In 2010 we met Lekea Bornea, a farmer from the Oromia region in Ethiopia, who is feelings the effects of changing weather patterns and is the focus of our latest ‘Faces of Climate Change’ short film.
Tag: faces of climate change
Welcome to our very first ‘Faces of Climate Change’ video for 2011, featuring the moving story of Helen Henry, a mum and community leader, from Hamilton in south-western Victoria.
In order to prevent dangerous climate change, wealthy developed countries, including Australia, must reduce their carbon pollution by at least 40 per cent by 2020 (below 1990 levels) and return levels of carbon dioxide in the atmosphere to 350 ppm.
Rising sea levels and tidal inundations linked to climate change have also significantly reduced access to locally-grown foods including the staple root crops taro and pulaka. These climate impacts have contributed to an increased reliance on imported, processed foods – the consequence is a rise in health conditions like diabetes and hypertension previously little known in Tuvalu.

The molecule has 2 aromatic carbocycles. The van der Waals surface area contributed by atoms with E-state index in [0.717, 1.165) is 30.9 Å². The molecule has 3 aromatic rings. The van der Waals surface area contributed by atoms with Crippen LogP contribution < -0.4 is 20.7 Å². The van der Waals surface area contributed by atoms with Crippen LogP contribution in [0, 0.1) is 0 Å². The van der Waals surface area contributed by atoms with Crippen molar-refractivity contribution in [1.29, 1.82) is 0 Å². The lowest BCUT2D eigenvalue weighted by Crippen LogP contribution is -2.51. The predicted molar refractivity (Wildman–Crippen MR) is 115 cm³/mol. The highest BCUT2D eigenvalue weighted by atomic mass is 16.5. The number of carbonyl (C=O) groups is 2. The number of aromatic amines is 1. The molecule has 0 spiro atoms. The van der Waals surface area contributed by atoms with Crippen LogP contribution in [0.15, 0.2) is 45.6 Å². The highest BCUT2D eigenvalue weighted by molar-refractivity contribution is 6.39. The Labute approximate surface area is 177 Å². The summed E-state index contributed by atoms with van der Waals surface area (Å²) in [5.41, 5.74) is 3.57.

If left unchecked, climate change threatens not just our way of life, but the lives of millions of people living across the Pacific, Asia and beyond. The flipside is that climate change presents us with a tremendous opportunity to reassess our priorities and shape a new, sustainable and more just world.
Sahena Begum is a force of nature in herself. She is an inspiring community leader from Bangladesh and the feature of this week’s Faces of Climate Change short film. Watch her story.
Should rich high greenhouse gas polluting countries provide funding, above their existing aid budgets, to assist poor communities adapt to climate change? With the support of local development organisations and the government, the people of Bac Ai in Vietnam have invested in new ways to manage their access to water, and are planting different crops which can survive with less rain and are more resilient to changing weather patterns.
Henry has a long history with Clayton, South Australia – he and his wife were the first residents there. Over the past few decades they have watched the town grow up around them, but at the same time they have witnessed the effects as the mouth of the Murray River has gradually dried up.
In north-eastern Uganda where Martina Longom lives, the weather has never been perfectly predictable, but in the last few years it has become increasingly unreliable. As impacts from climate change worsen, Martina and her community are finding new and innovative ways to cope and build their resilience.
Australia has particular responsibility to both reduce its own emissions but also support Pacific Island communities to adapt to the impacts of climate change they’re now facing. Watch the first in our series of The Faces of Climate Change – Ursula Rakova from the Carteret Islands.